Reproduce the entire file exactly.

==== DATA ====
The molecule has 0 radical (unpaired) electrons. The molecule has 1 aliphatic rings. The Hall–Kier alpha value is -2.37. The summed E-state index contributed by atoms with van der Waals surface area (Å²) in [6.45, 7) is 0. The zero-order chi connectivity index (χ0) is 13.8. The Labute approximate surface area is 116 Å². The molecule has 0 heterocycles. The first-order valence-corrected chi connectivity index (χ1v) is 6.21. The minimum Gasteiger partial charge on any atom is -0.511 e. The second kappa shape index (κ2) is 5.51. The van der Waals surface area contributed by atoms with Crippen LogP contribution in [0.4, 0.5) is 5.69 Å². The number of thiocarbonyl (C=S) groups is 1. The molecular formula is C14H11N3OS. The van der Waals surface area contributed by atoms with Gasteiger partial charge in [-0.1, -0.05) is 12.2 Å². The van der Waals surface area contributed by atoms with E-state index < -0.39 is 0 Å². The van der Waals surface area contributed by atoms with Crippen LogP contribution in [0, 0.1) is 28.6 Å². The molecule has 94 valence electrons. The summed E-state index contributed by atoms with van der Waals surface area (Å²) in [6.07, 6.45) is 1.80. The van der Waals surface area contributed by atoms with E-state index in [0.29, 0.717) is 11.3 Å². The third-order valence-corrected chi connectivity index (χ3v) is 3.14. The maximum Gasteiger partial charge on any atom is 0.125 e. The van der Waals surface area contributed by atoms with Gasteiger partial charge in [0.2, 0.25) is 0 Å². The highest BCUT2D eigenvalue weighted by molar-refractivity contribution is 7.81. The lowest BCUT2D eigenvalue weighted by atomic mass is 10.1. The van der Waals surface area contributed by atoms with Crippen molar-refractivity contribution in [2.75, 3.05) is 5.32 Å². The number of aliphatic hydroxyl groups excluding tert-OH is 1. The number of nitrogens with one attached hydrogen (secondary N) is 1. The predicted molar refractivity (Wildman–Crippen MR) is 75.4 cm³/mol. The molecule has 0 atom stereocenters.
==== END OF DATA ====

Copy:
The molecule has 0 radical (unpaired) electrons. The molecule has 1 aliphatic rings. The Hall–Kier alpha value is -2.37. The summed E-state index contributed by atoms with van der Waals surface area (Å²) in [6.45, 7) is 0. The zero-order chi connectivity index (χ0) is 13.8. The Labute approximate surface area is 116 Å². The molecule has 0 heterocycles. The first-order valence-corrected chi connectivity index (χ1v) is 6.21. The minimum Gasteiger partial charge on any atom is -0.511 e. The second kappa shape index (κ2) is 5.51. The van der Waals surface area contributed by atoms with Crippen LogP contribution in [0.4, 0.5) is 5.69 Å². The number of thiocarbonyl (C=S) groups is 1. The molecular formula is C14H11N3OS. The van der Waals surface area contributed by atoms with Gasteiger partial charge in [-0.1, -0.05) is 12.2 Å². The van der Waals surface area contributed by atoms with E-state index < -0.39 is 0 Å². The van der Waals surface area contributed by atoms with Crippen LogP contribution in [0, 0.1) is 28.6 Å². The molecule has 94 valence electrons. The summed E-state index contributed by atoms with van der Waals surface area (Å²) in [6.07, 6.45) is 1.80. The van der Waals surface area contributed by atoms with E-state index in [0.29, 0.717) is 11.3 Å². The third-order valence-corrected chi connectivity index (χ3v) is 3.14. The maximum Gasteiger partial charge on any atom is 0.125 e. The van der Waals surface area contributed by atoms with Gasteiger partial charge in [0.2, 0.25) is 0 Å². The highest BCUT2D eigenvalue weighted by molar-refractivity contribution is 7.81. The lowest BCUT2D eigenvalue weighted by atomic mass is 10.1. The van der Waals surface area contributed by atoms with Crippen molar-refractivity contribution in [2.75, 3.05) is 5.32 Å². The number of aliphatic hydroxyl groups excluding tert-OH is 1. The number of nitrogens with one attached hydrogen (secondary N) is 1. The predicted molar refractivity (Wildman–Crippen MR) is 75.4 cm³/mol. The molecule has 0 atom stereocenters.